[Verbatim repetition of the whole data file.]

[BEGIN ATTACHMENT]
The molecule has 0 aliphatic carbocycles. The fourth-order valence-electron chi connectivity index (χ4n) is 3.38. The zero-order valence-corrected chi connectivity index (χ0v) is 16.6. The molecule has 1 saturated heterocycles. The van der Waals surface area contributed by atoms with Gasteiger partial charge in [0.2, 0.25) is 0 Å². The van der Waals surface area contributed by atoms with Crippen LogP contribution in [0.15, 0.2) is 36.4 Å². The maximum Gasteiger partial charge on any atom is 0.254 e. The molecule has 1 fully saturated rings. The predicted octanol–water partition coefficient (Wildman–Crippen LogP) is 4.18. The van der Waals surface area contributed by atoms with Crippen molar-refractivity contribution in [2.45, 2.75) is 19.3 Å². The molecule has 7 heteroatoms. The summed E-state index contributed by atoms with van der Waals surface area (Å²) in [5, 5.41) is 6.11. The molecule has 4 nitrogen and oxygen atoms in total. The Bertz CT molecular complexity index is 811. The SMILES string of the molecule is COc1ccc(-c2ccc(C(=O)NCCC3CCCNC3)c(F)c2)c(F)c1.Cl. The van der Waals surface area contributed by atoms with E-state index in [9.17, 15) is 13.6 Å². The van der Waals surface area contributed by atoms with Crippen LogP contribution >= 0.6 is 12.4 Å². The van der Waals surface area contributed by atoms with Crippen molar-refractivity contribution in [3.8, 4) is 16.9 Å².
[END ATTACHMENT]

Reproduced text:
The molecule has 0 aliphatic carbocycles. The fourth-order valence-electron chi connectivity index (χ4n) is 3.38. The zero-order valence-corrected chi connectivity index (χ0v) is 16.6. The molecule has 1 saturated heterocycles. The van der Waals surface area contributed by atoms with Gasteiger partial charge in [0.2, 0.25) is 0 Å². The van der Waals surface area contributed by atoms with Crippen LogP contribution in [0.15, 0.2) is 36.4 Å². The maximum Gasteiger partial charge on any atom is 0.254 e. The molecule has 1 fully saturated rings. The predicted octanol–water partition coefficient (Wildman–Crippen LogP) is 4.18. The van der Waals surface area contributed by atoms with Crippen molar-refractivity contribution in [2.45, 2.75) is 19.3 Å². The molecule has 7 heteroatoms. The summed E-state index contributed by atoms with van der Waals surface area (Å²) in [5, 5.41) is 6.11. The molecule has 4 nitrogen and oxygen atoms in total. The Bertz CT molecular complexity index is 811. The SMILES string of the molecule is COc1ccc(-c2ccc(C(=O)NCCC3CCCNC3)c(F)c2)c(F)c1.Cl. The van der Waals surface area contributed by atoms with E-state index in [9.17, 15) is 13.6 Å². The van der Waals surface area contributed by atoms with Crippen LogP contribution >= 0.6 is 12.4 Å². The van der Waals surface area contributed by atoms with Crippen molar-refractivity contribution in [3.8, 4) is 16.9 Å².